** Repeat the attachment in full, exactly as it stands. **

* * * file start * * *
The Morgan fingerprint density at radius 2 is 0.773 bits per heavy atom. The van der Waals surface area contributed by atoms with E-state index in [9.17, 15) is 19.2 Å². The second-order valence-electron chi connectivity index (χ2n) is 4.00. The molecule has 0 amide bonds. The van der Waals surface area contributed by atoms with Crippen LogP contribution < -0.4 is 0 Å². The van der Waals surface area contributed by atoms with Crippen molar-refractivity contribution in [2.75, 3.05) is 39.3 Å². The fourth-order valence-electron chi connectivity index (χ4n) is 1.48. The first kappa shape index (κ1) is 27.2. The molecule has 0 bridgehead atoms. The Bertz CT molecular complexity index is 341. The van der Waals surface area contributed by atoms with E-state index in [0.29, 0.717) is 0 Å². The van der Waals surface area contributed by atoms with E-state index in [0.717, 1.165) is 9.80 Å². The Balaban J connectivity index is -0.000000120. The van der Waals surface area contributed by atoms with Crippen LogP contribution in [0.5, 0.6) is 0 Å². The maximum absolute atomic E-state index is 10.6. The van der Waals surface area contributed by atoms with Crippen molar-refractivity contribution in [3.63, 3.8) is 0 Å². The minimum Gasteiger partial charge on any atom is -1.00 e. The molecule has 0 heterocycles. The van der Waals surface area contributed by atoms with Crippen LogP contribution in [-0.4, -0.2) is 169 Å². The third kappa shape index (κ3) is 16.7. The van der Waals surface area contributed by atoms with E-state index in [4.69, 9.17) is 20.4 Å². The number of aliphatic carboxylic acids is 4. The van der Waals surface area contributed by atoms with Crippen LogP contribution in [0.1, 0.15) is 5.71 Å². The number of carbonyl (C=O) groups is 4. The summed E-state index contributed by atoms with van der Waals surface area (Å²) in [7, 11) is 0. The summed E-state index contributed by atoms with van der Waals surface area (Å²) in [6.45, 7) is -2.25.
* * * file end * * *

The Morgan fingerprint density at radius 2 is 0.773 bits per heavy atom. The van der Waals surface area contributed by atoms with E-state index in [9.17, 15) is 19.2 Å². The second-order valence-electron chi connectivity index (χ2n) is 4.00. The molecule has 0 amide bonds. The van der Waals surface area contributed by atoms with Crippen LogP contribution < -0.4 is 0 Å². The van der Waals surface area contributed by atoms with Crippen molar-refractivity contribution in [2.75, 3.05) is 39.3 Å². The fourth-order valence-electron chi connectivity index (χ4n) is 1.48. The first kappa shape index (κ1) is 27.2. The molecule has 0 bridgehead atoms. The Bertz CT molecular complexity index is 341. The van der Waals surface area contributed by atoms with E-state index in [0.29, 0.717) is 0 Å². The van der Waals surface area contributed by atoms with E-state index in [0.717, 1.165) is 9.80 Å². The Balaban J connectivity index is -0.000000120. The van der Waals surface area contributed by atoms with Crippen LogP contribution in [0.5, 0.6) is 0 Å². The maximum absolute atomic E-state index is 10.6. The van der Waals surface area contributed by atoms with Crippen molar-refractivity contribution in [3.63, 3.8) is 0 Å². The minimum Gasteiger partial charge on any atom is -1.00 e. The molecule has 0 heterocycles. The van der Waals surface area contributed by atoms with Crippen LogP contribution in [-0.4, -0.2) is 169 Å². The third kappa shape index (κ3) is 16.7. The van der Waals surface area contributed by atoms with E-state index in [4.69, 9.17) is 20.4 Å². The number of aliphatic carboxylic acids is 4. The van der Waals surface area contributed by atoms with Crippen LogP contribution in [0.1, 0.15) is 5.71 Å². The number of carbonyl (C=O) groups is 4. The summed E-state index contributed by atoms with van der Waals surface area (Å²) in [7, 11) is 0. The summed E-state index contributed by atoms with van der Waals surface area (Å²) in [6.45, 7) is -2.25.